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Kyrgyzstan: 83 Candidates Register for Presidential Elections

The small Central Asian country of Kyrgyzstan, famous for its political unrest, will hold a presidential election in October, 2011. Now Kyrgyzstan has another chance to be famous: 83 Kyrgyz citizens are registered to participate in the race for the vacant presidential post.

The list of candidates is impressive: there are lawyers, farmers, businessmen, teachers, Ph.Ds., politicians and even a few unemployed people. Sixteen candidates are representative of the political parties, sixty-seven nominated themselves, and there are six women and seventy-seven men. All of them must collect 30,000 supporting signatures, provide an election deposit (around $2,200) and pass the Kyrgyz language exam.

The president of Kyrgyzstan is elected for six years. The same person cannot be elected twice. Only a citizen of the Kyrgyz Republic without any foreign citizenship, not younger than 35 years and not older than 70 years, resident of Kyrgyzstan not less than 15 years can be elected as a president.

Kyrgyz parliament. Image by Flickr user benpaarmann (CC BY 2.0).

Kyrgyz parliament. Image by Flickr user benpaarmann (CC BY 2.0).

83 presidential candidates

Of course, virtual Kyrgyzstan has widely discussed such a great variety of presidential candidates [all tweets translated from Russian]:

@AizatM: Eighty-three candidates!!! It is just funny!!! Anyway, I want to hope for better…

@Chingiz_KG: Eighty-three presidential candidates is a shocking number

@IlyaLukash: So what, country? My congratulations for eighty-three candidates!

The users of Diesel forum expressed more practical thoughts. They were curious how ballots would look like [ru]:

$kyMeR: Will the ballots look like a roll? ))

llena: The bulletins should be made as a toilet paper roll. It makes sense

Ilyich: Germany is famous for its cars, Japan is famous for its engineering, China is well-known for goods, and Kyrgyzstan is famous for the production of Presidents!

The 83 candidates made Kyrgyzstani netizens think about quality of the candidates, too. A number of the Kyrgyz politicians have already registered their accounts on social networks; a few of them have their own blogs.

Netizens’ reactions

Virtual Kyrgyzstan knows that almost all of the Kyrgyz politicians become active on social networks only before a large political events (rallies, elections and etc.). At other time their activity is near zero; this led to the creation of an event on Facebook “Down “dead” politicians!” [ru].

The event was created by Azamat Imanaliev, an editor of one of the biggest news agencies AKIpress, and an active user of social networks. The event calls all users of social networks in Kyrgyzstan to unfriend and to unfollow the Kyrgyz politicians from the friend list on September 25, 2011, a day when the agitation campaign starts:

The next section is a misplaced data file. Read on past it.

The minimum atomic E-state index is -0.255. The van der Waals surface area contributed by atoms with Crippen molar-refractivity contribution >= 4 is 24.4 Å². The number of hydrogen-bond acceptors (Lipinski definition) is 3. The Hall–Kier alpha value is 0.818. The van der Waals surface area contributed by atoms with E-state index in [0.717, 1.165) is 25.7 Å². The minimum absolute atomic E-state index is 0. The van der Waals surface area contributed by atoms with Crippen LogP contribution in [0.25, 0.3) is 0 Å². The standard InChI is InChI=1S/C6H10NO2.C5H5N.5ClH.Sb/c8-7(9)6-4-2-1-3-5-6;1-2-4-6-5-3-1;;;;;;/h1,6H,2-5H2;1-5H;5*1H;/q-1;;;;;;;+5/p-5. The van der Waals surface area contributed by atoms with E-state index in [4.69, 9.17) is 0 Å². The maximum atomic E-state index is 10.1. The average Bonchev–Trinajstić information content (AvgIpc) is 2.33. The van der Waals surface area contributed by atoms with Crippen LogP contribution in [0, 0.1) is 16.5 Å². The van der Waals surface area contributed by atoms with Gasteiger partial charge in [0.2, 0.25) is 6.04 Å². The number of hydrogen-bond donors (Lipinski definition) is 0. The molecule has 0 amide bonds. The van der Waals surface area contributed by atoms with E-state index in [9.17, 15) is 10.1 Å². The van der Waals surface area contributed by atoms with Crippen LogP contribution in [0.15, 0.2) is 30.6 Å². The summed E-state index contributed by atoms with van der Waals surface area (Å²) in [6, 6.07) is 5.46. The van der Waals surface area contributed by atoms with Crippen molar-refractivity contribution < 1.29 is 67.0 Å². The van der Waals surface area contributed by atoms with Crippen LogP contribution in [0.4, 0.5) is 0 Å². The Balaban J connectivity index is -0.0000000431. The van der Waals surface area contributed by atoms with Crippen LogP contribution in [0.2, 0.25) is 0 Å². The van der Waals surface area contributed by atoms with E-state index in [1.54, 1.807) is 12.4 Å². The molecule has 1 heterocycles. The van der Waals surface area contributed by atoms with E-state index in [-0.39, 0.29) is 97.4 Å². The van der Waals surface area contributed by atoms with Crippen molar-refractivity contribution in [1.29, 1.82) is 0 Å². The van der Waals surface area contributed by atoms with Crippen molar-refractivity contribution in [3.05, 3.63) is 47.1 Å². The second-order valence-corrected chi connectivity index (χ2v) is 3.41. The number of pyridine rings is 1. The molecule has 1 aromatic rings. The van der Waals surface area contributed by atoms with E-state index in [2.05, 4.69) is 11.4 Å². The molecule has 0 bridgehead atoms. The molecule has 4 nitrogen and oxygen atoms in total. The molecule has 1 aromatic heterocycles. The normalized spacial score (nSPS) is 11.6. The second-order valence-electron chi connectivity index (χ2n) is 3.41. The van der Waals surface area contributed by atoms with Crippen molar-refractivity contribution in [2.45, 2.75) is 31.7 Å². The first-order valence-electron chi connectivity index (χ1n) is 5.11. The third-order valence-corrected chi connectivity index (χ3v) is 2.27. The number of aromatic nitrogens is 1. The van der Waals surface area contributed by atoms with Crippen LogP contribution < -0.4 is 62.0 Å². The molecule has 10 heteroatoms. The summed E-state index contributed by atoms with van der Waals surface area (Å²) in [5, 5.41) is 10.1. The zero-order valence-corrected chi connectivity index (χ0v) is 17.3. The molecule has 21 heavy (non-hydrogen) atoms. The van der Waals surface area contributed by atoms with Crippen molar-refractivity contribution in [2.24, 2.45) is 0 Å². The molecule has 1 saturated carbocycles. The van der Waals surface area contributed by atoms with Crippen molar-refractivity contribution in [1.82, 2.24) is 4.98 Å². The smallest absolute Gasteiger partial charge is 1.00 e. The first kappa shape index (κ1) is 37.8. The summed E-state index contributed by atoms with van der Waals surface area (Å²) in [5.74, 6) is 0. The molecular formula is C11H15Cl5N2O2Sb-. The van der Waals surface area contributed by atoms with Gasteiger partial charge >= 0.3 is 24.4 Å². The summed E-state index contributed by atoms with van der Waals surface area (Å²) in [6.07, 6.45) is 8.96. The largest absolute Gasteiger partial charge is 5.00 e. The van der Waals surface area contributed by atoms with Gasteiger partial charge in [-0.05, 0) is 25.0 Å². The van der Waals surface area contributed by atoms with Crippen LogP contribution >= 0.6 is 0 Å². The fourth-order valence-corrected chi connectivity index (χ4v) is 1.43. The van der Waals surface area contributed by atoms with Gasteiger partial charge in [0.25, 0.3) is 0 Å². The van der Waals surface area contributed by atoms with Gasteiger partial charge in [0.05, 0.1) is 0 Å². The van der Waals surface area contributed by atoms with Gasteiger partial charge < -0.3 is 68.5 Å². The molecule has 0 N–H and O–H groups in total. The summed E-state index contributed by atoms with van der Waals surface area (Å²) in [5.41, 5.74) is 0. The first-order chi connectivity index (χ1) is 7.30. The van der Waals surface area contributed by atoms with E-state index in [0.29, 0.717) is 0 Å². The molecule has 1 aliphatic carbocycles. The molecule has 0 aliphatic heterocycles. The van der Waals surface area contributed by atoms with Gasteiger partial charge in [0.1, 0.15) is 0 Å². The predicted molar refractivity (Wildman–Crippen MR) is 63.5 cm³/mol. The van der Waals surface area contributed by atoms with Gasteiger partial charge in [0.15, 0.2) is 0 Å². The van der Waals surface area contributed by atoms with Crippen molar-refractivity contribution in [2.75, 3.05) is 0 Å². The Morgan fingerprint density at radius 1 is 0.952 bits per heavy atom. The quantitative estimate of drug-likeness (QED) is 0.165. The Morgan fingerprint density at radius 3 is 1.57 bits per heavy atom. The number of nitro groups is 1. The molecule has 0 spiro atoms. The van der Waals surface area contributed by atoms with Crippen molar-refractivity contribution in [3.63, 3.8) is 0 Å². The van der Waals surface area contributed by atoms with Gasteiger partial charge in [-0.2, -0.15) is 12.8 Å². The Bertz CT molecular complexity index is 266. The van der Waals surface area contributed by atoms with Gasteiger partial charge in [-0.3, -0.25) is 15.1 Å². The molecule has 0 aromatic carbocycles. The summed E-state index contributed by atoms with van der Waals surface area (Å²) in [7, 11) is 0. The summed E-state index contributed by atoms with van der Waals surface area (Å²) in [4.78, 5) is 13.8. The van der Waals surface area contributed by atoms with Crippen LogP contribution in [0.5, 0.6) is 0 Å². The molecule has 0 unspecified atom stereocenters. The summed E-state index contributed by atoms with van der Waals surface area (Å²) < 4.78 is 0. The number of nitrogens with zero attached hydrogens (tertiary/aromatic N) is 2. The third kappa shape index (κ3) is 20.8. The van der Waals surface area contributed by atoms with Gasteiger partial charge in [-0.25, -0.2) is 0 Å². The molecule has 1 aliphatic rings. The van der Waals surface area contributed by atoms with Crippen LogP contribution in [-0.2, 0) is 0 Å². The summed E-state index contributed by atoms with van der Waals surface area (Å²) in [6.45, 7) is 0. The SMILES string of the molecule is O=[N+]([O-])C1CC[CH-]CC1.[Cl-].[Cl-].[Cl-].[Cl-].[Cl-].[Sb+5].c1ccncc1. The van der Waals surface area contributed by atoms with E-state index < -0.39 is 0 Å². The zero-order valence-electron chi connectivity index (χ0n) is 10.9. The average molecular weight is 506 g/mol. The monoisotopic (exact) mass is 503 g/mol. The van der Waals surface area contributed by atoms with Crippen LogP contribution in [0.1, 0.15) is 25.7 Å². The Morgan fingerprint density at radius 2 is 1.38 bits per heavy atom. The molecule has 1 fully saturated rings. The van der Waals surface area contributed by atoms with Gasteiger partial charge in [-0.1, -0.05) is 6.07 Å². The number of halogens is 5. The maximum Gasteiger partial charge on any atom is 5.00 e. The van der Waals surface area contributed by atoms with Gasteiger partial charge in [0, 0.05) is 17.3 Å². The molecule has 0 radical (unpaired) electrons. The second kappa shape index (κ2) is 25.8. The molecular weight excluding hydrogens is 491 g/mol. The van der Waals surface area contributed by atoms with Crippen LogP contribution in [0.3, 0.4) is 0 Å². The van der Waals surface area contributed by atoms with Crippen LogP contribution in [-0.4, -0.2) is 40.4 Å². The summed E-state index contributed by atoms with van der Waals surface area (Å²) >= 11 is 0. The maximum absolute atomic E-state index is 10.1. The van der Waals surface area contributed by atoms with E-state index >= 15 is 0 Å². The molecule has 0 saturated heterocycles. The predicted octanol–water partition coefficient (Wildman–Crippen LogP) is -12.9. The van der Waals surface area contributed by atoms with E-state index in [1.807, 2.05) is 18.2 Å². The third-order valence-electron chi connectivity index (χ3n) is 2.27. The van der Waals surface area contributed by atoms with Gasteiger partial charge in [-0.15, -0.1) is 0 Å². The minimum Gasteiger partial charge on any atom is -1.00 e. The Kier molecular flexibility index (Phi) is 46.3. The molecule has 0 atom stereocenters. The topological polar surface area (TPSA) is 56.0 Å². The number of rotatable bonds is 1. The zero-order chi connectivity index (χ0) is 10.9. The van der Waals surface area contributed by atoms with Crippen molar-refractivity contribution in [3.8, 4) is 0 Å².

@Azzzik: I wonder if we can make a flash mob to remove the accounts of the politicians from our friend list. They remember us only during election time. RT!

@Azzzik: Let’s remove them together in defined day. Imagine their bewilderment – they will lose such a large audience in one day. They will lose courage ))

The action got the ambiguous responses. While many users welcomed this idea, the others asked if it made sense at all.

Aliya Akmatova wrote [ru] on the wall of the Facebook event:

People, why are you so furious? This is nonsense. The campaigns activate in social networks before holidays, for example – it gives them traffic and sales. People are active when they need it, or have a profit, or when they want to capture attention. It is absolutely normal. This is worldwide experience

Peri Adanova said [ru]:

Why should we remove them if we had added them? They don’t bother anybody. I think that not only politicians use social networks for PR.

Diesel forum user DRIVE2.KG posted [ru]:

I don’t see any sense in the removal of the politicians. Why did I add them then? They don’t bother me. I know what is going on in their life when they write some, even if they don’t write themselves. Some of them are writing themselves, you can see it. Action doesn’t have any sense.

The number of the candidates is however, decreasing significantly. Many of them cannot pay the election deposit; a few failed the Kyrgyz-language exam and didn’t collect enough supporting signatures.

Registration of candidates will finish on September 25, 2011, and the election campaign will last from September 25 until October 29. Presidential elections in Kyrgyzstan will be on October 30, 2011.

We will see the reaction of the Kyrgyz politicians (if any) on September 25. But many users remain skeptical. As the main representative of the Russian newspaper, Rossiyskaya Gazeta, Igor Shestakov said [ru]:

This is a prototype of our future e-government. You can even send a question or express an opinion, but the officials will never answer you.

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